After completing my doctorate, I took a faculty position at a large medical school in Texas. As an ethnographer, I focused on settling into the cultural rhythm of academic medicine, learning Medspeak, the technical language used by clinicians, attending Grand Rounds, participating in journal clubs, lecturing, supervising community preceptorships, and conducting research. I also began rounding at the teaching hospital, observing small groups of students, residents, and attendings as they engaged in the daily ritual of patient care. I was perplexed to see how the dynamics of culture played out at patients’ bedsides. I saw students readily apply the concept of culture to patients who presented with pica or empacho or susto, but fail miserably to make cultural connections when patients’ narratives deviated from learned cultural scripts. I saw students label patient interactions as “cultural” when the patient was Korean or Mexican or when they did not speak English, but remain oblivious to cultural dynamics when the patient had the same skin color or spoke the same language that they did. I saw smart, well-intentioned, residents become frustrated and confounded when patients distorted the boundaries between biomedicine and ethnomedicine, contextualizing their illnesses by moving rapidly and fluently from hypertension to bad blood and from cold rice to childbirth. I also saw attendings spend inordinate amounts of time repeating jargon-filled explanations of complicated diagnoses, controversial protocols, and clinical outcomes to patients and family members who were not conversant in Medspeak. Time after time, patient after patient, ward after ward, I saw students and physicians unwittingly struggle to be culturally informed and challenged to become culturally engaged.
The students and physicians I rounded with were drawing on the cultural knowledge they had acquired in medical school and through Continued Medical Education (CME) coursework. This cultural knowledge did not reflect the realities of clinical medicine. It derived from a cultural paradigm that was embedded in a biomedical curriculum that was explicitly designed to address the bio-physiological dimensions of disease. The cultural knowledge that students learned was disconnected from the way patients experience illness and removed from the way patients convey these experiences to physicians. It was also disconnected from the way physicians are taught to retrieve and process information they elicit from patients. Like the islanders who mastered risk factors for HIV that were disconnected from the reality of their daily lives, I soon came to understand that physicians were mastering cultural knowledge that was disconnected from the reality of their clinical lives. In both cases, the result is the same – meaningless messages, useless interventions, and ineffective outcomes.
It has now been many years since I left the island and rounded with that first group of students and physicians. I have gone on to conduct other ethnographic studies on different islands and I have worked with numerous providers in many types of clinical settings. I have seen culture become codified, certified, standardized, and mandated. I have seen new cultural paradigms emerge and fade away and I have seen community and global preceptorships integrated into medical education. I have not, however, seen any real change in how culture is positioned within the medical curricula or how it plays out in the hospital or clinic. Culture remains, where it has always been, stuck at the very edges and margins of medical education, floating in and out of importance and favor, as the precarious cycles of funding and political agendas dictate.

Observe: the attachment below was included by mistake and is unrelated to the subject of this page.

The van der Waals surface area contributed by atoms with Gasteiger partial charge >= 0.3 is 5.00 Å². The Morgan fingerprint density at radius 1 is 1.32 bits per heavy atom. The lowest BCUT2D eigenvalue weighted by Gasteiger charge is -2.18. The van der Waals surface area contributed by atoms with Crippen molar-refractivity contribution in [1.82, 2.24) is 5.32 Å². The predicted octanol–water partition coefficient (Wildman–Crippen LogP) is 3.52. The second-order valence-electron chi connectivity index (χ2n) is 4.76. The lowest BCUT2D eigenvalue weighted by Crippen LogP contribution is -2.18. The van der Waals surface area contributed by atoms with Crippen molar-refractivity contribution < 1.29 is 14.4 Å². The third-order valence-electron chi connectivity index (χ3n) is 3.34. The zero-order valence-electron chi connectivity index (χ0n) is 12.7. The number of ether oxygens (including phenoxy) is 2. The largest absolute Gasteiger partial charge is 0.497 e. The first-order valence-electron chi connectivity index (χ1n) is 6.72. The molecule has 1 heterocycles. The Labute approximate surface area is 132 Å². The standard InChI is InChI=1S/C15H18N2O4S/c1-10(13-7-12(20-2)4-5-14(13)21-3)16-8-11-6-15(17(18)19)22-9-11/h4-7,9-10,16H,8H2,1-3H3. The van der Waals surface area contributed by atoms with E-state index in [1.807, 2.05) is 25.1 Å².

There is, of course, no magic bullet to solve the culture problem in medical education, no quick fix or neoteric paradigm to save the day. The culture problem is, like human behavior, complex, multi-layered and dynamic; a one-size-fits-all solution is simply not possible. The culture problem is not about the acquisition of cultural knowledge or the precision by which it is executed at patients’ bedsides. It is inherently about relationships. Somehow the boundaries that separate physicians from patients have become too rigid and fixed. Separated by the vernacular and technical languages they use to communicate with each other, alienated by the biomedical and sociocultural discourses they use to conceptualize health and illness, and divided by deep social and economic power differentials, physicians and patients have become disconnected from each other in critical ways, in ways that make it difficult to become culturally engaged. Through my fieldwork on the island and in the hospital, I learned that authentic cultural connections are only possible when the lines that separate “us” from “them” are fluid and malleable. For this reason, I always remind my students not to sit on hot stones or eat cold rice.
Rose Jones, who has a PhD in Anthropology from Southern Methodist University, has been actively engaged in medical education for more than two decades: teaching, writing curricula, conducting research, and lecturing. Dr. Jones has held faculty positions at UT Southwestern Medical Center, Parkland Health and Hospital System, and Children's Health at Dallas. Her areas of expertise include cultural competency, health literacy, community advocacy, and ethnographic assessment. She has conducted research in diverse settings, including Mexico, Jamaica, St. Lucia, Barbados, and East Texas. Dr. Jones is currently the Director of Evaluation at the Perot Museum of Nature and Science in Dallas.